Although I had pushed the tribute live at 8:18 p.m., the instant that the sad news was distributed via e-mail to the media (preceded, on Tom Compton's insistence, by a note from him to all NHRA employees, so they would hear the news from him first rather than in the media; that's just how we do it at NHRA), it wasn't until midnight that I felt comfortable calling it an evening. The fans, God love 'em, responded in droves with comments that I posted. I added to the page throughout the weekend as more fans and Pro racers submitted remembrances.
The real work began Monday. As a lifetime fan of newspapers, I was impressed with the tribute that the Los Angeles Times paid to its longtime publisher, Otis Chandler, when he passed away in February 2006, a multipage stand-alone section that told his life story, filled with quotes and anecdotes from and about the man. Wally deserved that kind of treatment when he died, I remember thinking.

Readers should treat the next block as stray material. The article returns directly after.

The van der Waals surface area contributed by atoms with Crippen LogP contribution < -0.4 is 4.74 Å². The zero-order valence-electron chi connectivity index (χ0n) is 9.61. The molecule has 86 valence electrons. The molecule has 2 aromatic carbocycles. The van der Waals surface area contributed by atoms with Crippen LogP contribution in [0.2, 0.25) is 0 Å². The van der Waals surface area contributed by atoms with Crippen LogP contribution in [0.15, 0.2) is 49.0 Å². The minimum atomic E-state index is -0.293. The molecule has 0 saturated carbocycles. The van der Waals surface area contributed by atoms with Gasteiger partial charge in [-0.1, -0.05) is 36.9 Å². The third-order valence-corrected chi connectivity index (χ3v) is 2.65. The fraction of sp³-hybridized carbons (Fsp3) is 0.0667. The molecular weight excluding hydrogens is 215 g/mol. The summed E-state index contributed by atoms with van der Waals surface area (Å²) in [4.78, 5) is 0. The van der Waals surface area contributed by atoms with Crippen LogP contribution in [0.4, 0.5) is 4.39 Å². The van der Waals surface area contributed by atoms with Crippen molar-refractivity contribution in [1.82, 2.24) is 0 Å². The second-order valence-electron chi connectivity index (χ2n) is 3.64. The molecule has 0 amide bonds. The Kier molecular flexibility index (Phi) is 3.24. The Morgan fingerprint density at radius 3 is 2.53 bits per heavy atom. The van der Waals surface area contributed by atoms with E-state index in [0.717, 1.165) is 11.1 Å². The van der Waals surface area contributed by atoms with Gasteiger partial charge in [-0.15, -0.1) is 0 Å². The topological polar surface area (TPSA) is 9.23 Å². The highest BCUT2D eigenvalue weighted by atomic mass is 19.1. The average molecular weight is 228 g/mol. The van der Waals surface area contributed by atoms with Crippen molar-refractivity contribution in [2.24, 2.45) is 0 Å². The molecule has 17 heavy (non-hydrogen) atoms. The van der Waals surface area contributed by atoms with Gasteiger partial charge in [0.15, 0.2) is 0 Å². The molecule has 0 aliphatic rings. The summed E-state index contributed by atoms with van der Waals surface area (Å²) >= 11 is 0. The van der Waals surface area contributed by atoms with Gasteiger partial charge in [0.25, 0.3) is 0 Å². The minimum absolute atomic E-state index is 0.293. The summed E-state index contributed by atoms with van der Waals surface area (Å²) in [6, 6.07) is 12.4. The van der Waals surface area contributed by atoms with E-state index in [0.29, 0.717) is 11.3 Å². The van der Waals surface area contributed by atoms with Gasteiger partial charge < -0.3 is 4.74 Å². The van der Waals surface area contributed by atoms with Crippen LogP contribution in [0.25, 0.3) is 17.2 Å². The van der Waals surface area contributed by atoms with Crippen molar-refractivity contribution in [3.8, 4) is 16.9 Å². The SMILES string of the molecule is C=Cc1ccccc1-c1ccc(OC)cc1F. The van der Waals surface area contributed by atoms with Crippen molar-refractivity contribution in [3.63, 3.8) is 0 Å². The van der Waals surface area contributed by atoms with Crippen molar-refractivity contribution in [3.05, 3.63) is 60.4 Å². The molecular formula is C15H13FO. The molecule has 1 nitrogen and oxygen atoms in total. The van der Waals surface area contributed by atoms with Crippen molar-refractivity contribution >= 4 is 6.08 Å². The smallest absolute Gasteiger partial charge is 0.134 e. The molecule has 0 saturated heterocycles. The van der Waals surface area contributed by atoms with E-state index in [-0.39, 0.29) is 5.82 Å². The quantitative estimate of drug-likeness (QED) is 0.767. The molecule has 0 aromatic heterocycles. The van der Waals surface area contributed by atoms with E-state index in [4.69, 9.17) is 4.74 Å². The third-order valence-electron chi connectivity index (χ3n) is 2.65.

Beginning late last year, I began the ambitious project of creating a similar life story for Wally, weaving together facts on hand with information culled from various sources. I had worked closely with Wally in 2000 to tell NHRA's early story for our 50th Anniversary website, submitting for his approval research I had done. I can’t really express how important it was for me to get it all down on paper and approved by Wally while he was still with us, because once he was gone, so was the living history. I gently and surreptitiously (I hope) pried small details from Wally about his personal life, not really wanting him to know I was working on his obituary.